As tickets for the 2010 Winter Olympic Games officially went on sale Thursday night, the Vancouver organizing committee says its legal team is looking into a Winnipeg travel company allegedly selling tickets to the Games that it does not have.
Roadtrips, a Winnipeg company that specializes in sports travel, is offering tickets to the 2010 Winter Olympics in Vancouver and Whistler on its website.
"Roadtrips offers tickets to every Winter Games event, including the spectacular opening and closing ceremonies," said the company website.
But the executive vice-president of revenue, marketing and communications for the Vancouver Olympic Organizing Committee, Dave Cobb, said that's a promise Roadtrips isn't in a position to make.
"They've not been assigned or allocated any tickets, and any tickets they've been promised would be violating the ticket contracts we have with whoever they're getting the tickets from," Cobb said Thursday.
"People need to be very careful of counting on those types of commitments when these people have no relationship with the Games," he said.
No tickets in Beijing
Roadtrips has put a disclaimer on its website saying it has no affiliation with the Olympics.
But the company has had trouble delivering on its promises in the past, according to one U.S. lawyer.
Jim Moriarty said he is representing hundreds of people who tried to buy tickets to Olympic events in Beijing this past summer from Roadtrips and several other online ticket brokers, only to allegedly be left empty-handed.
The buyers arrrived at the Summer Games after paying tens of thousands of dollars for opening ceremony ticket packages, only to be told no tickets were available, alleged Moriarty.
"People had planned their trips, spending tens of thousands of dollars on these packages, but the day before they discover not only are there no tickets, there's no way to replace them," he said Thursday.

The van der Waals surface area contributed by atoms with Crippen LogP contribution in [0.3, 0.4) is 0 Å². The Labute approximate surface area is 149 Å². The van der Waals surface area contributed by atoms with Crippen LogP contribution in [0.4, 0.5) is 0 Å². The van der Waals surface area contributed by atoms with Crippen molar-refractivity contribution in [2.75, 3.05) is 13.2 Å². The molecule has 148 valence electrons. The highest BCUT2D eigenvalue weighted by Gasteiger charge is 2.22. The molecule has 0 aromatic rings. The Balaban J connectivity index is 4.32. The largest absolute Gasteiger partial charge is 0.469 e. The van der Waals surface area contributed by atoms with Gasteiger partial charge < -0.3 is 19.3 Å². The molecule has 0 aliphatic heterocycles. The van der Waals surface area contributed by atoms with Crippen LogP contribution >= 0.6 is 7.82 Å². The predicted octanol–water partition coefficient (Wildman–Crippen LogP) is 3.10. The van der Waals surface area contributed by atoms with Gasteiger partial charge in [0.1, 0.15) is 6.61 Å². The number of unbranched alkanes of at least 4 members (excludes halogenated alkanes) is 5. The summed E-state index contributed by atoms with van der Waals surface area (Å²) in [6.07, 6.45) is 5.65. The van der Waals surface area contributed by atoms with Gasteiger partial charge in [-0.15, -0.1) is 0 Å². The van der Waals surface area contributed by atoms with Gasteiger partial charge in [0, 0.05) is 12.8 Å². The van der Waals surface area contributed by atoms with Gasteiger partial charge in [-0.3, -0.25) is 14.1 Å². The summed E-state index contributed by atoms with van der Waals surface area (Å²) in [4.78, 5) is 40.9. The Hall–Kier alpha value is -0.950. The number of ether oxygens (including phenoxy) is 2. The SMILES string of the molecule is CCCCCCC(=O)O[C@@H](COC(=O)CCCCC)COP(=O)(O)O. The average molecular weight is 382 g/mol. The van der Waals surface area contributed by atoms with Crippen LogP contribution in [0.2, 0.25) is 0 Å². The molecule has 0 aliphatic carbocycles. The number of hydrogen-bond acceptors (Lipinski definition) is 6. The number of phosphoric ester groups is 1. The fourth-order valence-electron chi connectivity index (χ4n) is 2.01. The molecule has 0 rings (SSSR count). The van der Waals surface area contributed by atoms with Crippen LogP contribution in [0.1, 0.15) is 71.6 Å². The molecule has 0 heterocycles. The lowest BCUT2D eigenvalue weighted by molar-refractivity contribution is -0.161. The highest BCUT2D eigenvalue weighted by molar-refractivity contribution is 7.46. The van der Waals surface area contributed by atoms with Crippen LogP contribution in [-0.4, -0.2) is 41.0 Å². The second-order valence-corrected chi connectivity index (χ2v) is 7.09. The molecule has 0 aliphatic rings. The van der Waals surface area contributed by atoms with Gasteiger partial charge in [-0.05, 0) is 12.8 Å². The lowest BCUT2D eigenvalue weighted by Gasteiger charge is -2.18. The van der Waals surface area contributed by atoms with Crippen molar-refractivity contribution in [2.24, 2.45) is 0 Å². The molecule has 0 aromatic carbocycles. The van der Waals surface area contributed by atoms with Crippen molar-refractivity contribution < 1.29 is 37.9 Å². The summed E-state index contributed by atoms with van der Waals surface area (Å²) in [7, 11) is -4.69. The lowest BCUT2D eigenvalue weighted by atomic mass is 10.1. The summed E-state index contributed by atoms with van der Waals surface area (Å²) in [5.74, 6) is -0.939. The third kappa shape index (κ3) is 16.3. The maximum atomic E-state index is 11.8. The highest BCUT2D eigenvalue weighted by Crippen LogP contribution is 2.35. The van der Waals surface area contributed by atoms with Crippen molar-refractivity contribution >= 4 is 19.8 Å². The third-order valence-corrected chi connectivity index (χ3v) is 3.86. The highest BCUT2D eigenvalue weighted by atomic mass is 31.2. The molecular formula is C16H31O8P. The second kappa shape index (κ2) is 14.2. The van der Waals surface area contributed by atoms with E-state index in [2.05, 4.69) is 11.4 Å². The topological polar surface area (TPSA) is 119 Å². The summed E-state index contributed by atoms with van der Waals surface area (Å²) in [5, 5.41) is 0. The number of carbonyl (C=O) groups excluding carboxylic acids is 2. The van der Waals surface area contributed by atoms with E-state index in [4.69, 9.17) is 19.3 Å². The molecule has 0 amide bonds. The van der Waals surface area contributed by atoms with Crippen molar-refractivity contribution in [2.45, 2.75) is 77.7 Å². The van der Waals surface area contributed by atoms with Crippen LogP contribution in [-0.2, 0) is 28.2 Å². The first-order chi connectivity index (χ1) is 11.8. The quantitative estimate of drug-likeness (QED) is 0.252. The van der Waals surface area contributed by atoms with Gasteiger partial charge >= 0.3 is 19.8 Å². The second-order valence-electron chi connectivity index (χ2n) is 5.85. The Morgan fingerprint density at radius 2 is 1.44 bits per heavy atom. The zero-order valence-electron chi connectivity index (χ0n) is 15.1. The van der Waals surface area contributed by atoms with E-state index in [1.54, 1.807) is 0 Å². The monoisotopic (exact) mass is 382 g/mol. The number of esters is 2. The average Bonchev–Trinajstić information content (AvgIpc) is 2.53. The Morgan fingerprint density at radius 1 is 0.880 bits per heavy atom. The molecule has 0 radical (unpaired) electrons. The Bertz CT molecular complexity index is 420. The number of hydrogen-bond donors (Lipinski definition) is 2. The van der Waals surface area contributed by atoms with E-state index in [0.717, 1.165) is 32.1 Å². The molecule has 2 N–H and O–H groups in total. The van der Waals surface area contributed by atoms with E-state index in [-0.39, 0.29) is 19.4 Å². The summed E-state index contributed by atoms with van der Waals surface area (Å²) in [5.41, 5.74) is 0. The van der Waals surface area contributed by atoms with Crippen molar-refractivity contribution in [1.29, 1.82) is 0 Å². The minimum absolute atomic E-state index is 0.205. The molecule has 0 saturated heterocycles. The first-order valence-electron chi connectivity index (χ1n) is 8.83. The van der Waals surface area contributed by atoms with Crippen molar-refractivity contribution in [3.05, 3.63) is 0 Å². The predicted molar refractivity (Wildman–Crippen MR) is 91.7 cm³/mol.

"On their brochure and on their website they say they can guarantee Olympic tickets packages … never disclosing they're simply brokering tickets," he said.
It's buyer beware if you plan to buy tickets to the Olympics from anyone other than the organizers, both Moriarty and Cobb advise.
"It's a good example of companies who make promises and guarantees, when it is questionable that they can deliver," said Cobb.
"Anybody who buys tickets from anybody beside the official site of the Olympics runs the risk of having this same experience happen to them," said Moriarty.
CBC News calls to Roadtrips were not returned.
Official website flooded with requests
Meanwhile, within hours of its launch, the official website handling ticket sales for the 2010 Games was receiving a flood of requests.
The organizing committee's website began accepting ticket requests at midnight Pacfic Time Thursday night and the vice-president in charge of ticket sales, Caley Denton, said traffic on the site has jumped dramatically.
"When we flicked the switch we had 30 times our normal volume, and it's been steady all night, throughout the country," Denton said Friday morning.
Denton was unable to say which events were the most popular, but said fans don't have to rush into buying tickets because they won't be distributed on a first-come, first-served basis.
"We think people are understanding that it's not a race, however they are curious to go in and have a look and register," he said.
Fans have until Nov. 7 to order tickets for events or to choose prepackaged ticket bundles. A lottery will then be held where the demand for certain events exceeds the supply of seats.
The organizing committee has said it will also set up a website next year where unwanted tickets can be resold with a guarantee they are not counterfeit.
In September 2007, Vancouver-based ticket broker ShowTimeTickets.com advertised ticket for sale for 2010 events.
The offer was changed to allow interested buyers to register their interest in buying tickets at a later date, after CBC contacted the company about the sales.
The 2010 Winter Games will be held in Vancouver and Whistler Feb. 12-28.